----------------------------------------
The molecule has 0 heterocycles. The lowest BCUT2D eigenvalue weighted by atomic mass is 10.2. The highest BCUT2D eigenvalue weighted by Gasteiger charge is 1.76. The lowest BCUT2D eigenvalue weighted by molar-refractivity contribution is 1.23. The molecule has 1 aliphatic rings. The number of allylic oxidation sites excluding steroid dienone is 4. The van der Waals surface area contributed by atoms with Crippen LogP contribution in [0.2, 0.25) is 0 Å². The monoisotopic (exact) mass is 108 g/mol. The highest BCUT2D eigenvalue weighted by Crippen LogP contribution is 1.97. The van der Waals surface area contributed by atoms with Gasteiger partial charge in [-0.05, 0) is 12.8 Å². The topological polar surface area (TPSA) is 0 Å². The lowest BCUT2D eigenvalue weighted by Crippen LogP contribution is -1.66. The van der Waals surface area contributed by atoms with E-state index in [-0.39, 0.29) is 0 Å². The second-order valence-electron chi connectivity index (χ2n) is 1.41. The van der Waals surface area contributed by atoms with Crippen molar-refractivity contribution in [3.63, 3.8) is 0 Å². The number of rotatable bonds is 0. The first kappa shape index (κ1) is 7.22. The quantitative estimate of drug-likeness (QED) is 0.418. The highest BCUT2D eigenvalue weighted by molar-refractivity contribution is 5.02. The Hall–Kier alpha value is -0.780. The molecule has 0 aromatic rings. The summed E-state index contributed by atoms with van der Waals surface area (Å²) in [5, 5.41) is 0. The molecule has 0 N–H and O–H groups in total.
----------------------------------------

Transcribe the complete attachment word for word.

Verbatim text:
The molecule has 0 heterocycles. The lowest BCUT2D eigenvalue weighted by atomic mass is 10.2. The highest BCUT2D eigenvalue weighted by Gasteiger charge is 1.76. The lowest BCUT2D eigenvalue weighted by molar-refractivity contribution is 1.23. The molecule has 1 aliphatic rings. The number of allylic oxidation sites excluding steroid dienone is 4. The van der Waals surface area contributed by atoms with Crippen LogP contribution in [0.2, 0.25) is 0 Å². The monoisotopic (exact) mass is 108 g/mol. The highest BCUT2D eigenvalue weighted by Crippen LogP contribution is 1.97. The van der Waals surface area contributed by atoms with Gasteiger partial charge in [-0.05, 0) is 12.8 Å². The topological polar surface area (TPSA) is 0 Å². The lowest BCUT2D eigenvalue weighted by Crippen LogP contribution is -1.66. The van der Waals surface area contributed by atoms with E-state index in [-0.39, 0.29) is 0 Å². The second-order valence-electron chi connectivity index (χ2n) is 1.41. The van der Waals surface area contributed by atoms with Crippen molar-refractivity contribution in [3.63, 3.8) is 0 Å². The number of rotatable bonds is 0. The first kappa shape index (κ1) is 7.22. The quantitative estimate of drug-likeness (QED) is 0.418. The highest BCUT2D eigenvalue weighted by molar-refractivity contribution is 5.02. The Hall–Kier alpha value is -0.780. The molecule has 0 aromatic rings. The summed E-state index contributed by atoms with van der Waals surface area (Å²) in [5, 5.41) is 0. The molecule has 0 N–H and O–H groups in total.